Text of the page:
American Inventor

Posted by: Bruce Nussbaum on March 17, 2006

So I watched American Inventor last night and the beginning was so bad I actually switched over to the awful movie Gigli with Jennifer Lopez and Ben Affleck. The first inventor up had a long rubber coat into which you can relieve yourself without anyone seeing it—just in case you get caught out in public. Of course, you have to carry this long rubber coat with you all the time. And the Space Beetles concept, whatever it was, was nutty. So was the car “suit” that you changed depending on destination (beach, work, party).

But I returned, gave American Inventor another chance, and got caught up in it. True, the four judges never reveal their criteria for successful innovation and they don’t wait to compare one invention with another to determine their choices and this is not good.

The naked exploitation of emotion on the show is not good either. One of the judges’criteria for giving a thumbs-up to an invention was the emotion of the inventor. Whoever had a great story appeared to have better chance of getting the “yeses.” And the judges were often obnoxious in an attempt to generate false conflict and emotion.

And yet, by the end of the program, I was agreeing with most of the choices of the judges. And there were a number of serious inventions that were really good. That big shovel that put sand directly into sandbags was cool. The bike with separate handle bars for kids riding on the handle bars was cool.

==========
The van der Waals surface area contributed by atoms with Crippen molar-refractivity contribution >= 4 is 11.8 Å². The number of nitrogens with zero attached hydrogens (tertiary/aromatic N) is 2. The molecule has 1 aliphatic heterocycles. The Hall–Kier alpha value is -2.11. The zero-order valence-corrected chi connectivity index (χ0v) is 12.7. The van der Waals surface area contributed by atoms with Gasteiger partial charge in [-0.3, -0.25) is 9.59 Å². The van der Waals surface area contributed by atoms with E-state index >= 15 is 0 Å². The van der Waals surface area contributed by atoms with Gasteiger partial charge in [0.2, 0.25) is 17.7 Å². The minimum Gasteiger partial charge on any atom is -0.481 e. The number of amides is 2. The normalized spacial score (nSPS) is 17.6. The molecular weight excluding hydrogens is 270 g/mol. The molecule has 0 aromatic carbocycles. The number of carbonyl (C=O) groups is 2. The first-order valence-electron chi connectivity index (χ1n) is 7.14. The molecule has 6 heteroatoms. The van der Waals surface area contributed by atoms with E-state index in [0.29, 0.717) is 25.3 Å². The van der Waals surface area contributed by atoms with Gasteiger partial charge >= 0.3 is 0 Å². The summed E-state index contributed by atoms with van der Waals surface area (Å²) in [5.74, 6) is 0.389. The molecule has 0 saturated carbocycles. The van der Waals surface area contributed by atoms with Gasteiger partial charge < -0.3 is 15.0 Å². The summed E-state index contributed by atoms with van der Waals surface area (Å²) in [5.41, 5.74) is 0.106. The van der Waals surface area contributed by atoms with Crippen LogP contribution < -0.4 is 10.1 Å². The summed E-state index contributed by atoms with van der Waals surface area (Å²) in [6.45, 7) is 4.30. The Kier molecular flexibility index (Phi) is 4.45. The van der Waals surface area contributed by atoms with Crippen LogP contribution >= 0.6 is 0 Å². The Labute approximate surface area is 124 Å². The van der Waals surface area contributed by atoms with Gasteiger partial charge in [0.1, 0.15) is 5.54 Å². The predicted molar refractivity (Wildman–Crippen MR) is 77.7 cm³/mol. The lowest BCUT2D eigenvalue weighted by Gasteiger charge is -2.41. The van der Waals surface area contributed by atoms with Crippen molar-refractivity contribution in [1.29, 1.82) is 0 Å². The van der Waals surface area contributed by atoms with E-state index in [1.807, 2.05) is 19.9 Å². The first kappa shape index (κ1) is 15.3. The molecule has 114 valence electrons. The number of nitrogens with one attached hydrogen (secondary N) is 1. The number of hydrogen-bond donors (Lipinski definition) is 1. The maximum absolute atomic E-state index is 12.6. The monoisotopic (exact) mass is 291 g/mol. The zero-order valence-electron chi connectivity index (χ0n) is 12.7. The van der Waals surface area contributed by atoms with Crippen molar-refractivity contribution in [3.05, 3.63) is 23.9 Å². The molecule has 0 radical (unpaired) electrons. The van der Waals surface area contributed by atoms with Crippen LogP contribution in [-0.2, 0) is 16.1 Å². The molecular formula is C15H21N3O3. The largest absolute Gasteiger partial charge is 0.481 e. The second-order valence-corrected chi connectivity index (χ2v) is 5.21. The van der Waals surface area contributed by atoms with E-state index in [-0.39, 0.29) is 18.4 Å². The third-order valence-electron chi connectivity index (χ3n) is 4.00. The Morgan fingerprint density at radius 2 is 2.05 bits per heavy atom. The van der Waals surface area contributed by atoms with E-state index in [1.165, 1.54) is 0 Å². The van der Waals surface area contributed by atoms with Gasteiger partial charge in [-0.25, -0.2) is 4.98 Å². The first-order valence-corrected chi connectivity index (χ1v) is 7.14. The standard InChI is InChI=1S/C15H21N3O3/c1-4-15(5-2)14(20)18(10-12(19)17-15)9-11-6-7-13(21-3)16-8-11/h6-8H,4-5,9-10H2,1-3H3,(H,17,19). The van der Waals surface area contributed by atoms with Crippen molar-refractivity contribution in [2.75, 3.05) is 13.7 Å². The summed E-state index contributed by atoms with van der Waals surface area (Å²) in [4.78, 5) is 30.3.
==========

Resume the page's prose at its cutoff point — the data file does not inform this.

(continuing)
In the end, the emotion was good too. The inventors, winners and losers all, were passionate about their inventions. And I liked that.

I think American Inventor is a first step toward public open-source innovation, however icky it may be. I’d like to see all the losers and winners up online as well to make up my own mind.

So despite my misgivings, I give American Inventor a “yes” and hope the judges learn to act as a team instead of a bunch of elbows-out Fox TV show screamers.

Reader Comments

Yawners

March 18, 2006 1:25 AM

"American Inventor" was another example of the nice, long, lubed-up, patriotic hand job that TV execs seem to love giving the American public these days: The family edition of Amazing Race (which ruined the show for me), Extreme Makeover: Home Edition, and to a lesser extent, Dancing with the Stars, etc. That red-headed female judge based almost every decision on how teary her eyes got. "You've got such an American spirit and that's what this is all about. Yes!" No, it's not about that at all. Do you have a good product? Great, you're on. No? Thank you, but keep trying. Such a joke. I saw this as a last gasp for a country who's economy is heading in a downward spiral and will be eaten alive by Asia in the innovative/creative industries.

RitaSue Siegel

March 20, 2006 2:42 AM

Am I the only person getting nervous about using the words innovation, invention, design, and creativity as if they are interchangable? They are not.

Jack Yan

March 21, 2006 9:42 AM

It’s a shame that invention now has to be trivialized but on the other hand, I believe shows like this could inspire younger viewers to dig into their imaginations and come up with something neat. What is disturbing here is not so much the judging, but that two countries had Gigli on television around the same time. Yes, we were laboured with it, too. You would think one nation at a time was enough.

anne olson

May 12, 2006 12:22 PM

who won last nite?